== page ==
University Brings Mary, Queen of Scots Back to Life

3D Facial Reconstruction of Mary, Queen of Scots

3D Facial Reconstruction of Mary, Queen of Scots

A renowned team of experts at the University of Dundee have revealed a 3D virtual image of Mary, Queen of Scots as she would have looked at the time of her reign. The image was released to coincide with a major new exhibition on the life of the iconic figure that opened at the National Museum of Scotland in Edinburgh last Friday.

Professor Caroline Wilkinson, from the Forensic and Medical Art Research Group, worked from existing portraits and from what is known of Mary’s biography to reconstruct her face as it would have been following during her reign in Scotland from the ages of 19 to 26, a period when there is no portrait record of her.

Professor Wilkinson created a head-and-neck model using the portraits of Mary as templates. The model was created using 3D modelling software and craniofacial templates before digital artist Janice Aitken sculpted clothing and hair then added textures and lighting to create the finished image. The team have previously worked on major projects to reconstruct the faces of Bach, Cleopatra’s sister, Simon of Sudbury and Richard III among others.

“There were no portraits painted during Mary’s time in Scotland, but there were both before and after this period,” explained Professor Wilkinson. “Normally we would begin the process of craniofacial reconstruction by examining skeletal remains, but of course we didn’t have a skull to work from in this case so had to work from portraits earlier and later than the depiction we were asked to create.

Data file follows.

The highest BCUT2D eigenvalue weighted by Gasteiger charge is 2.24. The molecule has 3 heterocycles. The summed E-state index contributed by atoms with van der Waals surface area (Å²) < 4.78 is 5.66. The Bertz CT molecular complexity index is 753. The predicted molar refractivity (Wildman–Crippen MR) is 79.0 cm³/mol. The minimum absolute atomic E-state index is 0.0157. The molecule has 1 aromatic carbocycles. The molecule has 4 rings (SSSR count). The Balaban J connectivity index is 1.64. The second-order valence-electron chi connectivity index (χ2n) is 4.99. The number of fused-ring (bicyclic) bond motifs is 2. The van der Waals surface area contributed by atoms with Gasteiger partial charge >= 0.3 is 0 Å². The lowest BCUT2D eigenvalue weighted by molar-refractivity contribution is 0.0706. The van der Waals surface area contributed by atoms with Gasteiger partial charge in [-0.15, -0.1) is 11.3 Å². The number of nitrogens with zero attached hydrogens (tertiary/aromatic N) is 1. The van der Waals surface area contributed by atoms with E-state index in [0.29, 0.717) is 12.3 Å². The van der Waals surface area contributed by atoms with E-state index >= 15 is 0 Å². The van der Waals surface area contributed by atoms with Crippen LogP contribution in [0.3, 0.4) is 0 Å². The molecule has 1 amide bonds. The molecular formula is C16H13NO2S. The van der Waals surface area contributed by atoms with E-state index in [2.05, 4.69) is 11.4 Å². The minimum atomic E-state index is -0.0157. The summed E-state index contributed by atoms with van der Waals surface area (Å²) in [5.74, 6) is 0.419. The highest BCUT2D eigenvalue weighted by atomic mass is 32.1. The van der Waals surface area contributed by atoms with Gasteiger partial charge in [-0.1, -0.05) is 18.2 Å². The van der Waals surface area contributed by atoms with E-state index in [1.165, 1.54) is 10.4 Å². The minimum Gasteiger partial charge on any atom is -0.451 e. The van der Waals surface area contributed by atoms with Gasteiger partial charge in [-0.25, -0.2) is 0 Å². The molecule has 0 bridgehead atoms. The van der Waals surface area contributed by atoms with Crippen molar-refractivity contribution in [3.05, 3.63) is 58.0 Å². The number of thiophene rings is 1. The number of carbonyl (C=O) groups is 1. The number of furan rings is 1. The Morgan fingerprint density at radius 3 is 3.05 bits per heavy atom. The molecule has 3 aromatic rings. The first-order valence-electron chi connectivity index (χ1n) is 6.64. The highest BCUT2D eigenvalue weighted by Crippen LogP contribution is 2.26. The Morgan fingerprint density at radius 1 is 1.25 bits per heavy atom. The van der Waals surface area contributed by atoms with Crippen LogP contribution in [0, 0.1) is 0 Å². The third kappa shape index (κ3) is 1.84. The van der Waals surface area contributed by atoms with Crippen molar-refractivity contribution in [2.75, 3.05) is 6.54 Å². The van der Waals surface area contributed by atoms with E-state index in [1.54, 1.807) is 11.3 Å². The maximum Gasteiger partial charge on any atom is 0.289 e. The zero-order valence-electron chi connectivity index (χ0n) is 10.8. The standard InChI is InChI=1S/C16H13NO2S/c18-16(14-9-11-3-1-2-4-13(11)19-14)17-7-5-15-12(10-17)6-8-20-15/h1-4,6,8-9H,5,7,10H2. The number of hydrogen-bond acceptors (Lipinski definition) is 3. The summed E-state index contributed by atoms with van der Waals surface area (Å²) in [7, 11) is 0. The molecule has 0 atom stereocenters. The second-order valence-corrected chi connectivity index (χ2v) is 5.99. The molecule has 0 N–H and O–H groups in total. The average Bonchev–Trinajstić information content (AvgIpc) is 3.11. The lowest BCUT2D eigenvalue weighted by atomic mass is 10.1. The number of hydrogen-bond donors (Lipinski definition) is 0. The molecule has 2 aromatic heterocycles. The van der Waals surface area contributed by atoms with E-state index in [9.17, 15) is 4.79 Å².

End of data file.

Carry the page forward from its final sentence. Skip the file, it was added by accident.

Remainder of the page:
Face of Mary, Queen of Scots“This meant it was a very different challenge for me and the model is more of an artistic representation rather than the scientific interpretation we would normally produce from skeletal remains. We had to get the facial proportions and size of her features from portraits which, luckily, were from slightly different angles so we could look at her face from more than one viewpoint.

“What we wanted to do was depict how she would have looked at the time she lived in Scotland. This was a difficult time for her marked with illness, grief, miscarriage, and imprisonment so we wanted to show the stresses and strains of life on her face because later portraits make her look significantly older than her years.

“She is not what you would describe as a classic beauty. Mary had quite a big nose and a strong chin so when you describe her verbally she doesn’t sound attractive, but the paleness of her skin, red hair, and strong features meant she had a very striking appearance.”

Janice Aitken then put textures on the model and coloured the skin, hair and eyes to ensure it looked as realistic as possible. She created a short movie of the face being shown from several different angles to give the viewer a more complete impression of Mary during the time of her reign in Scotland.


Related Posts

2 thoughts on “University Brings Mary, Queen of Scots Back to Life

  1. Margaret

    I thought there was a death mask made of Mary. Seems I saw something described as such, somewhere in the borders, Moffat? Many years ago.


Leave a Reply

Your email address will not be published. Required fields are marked *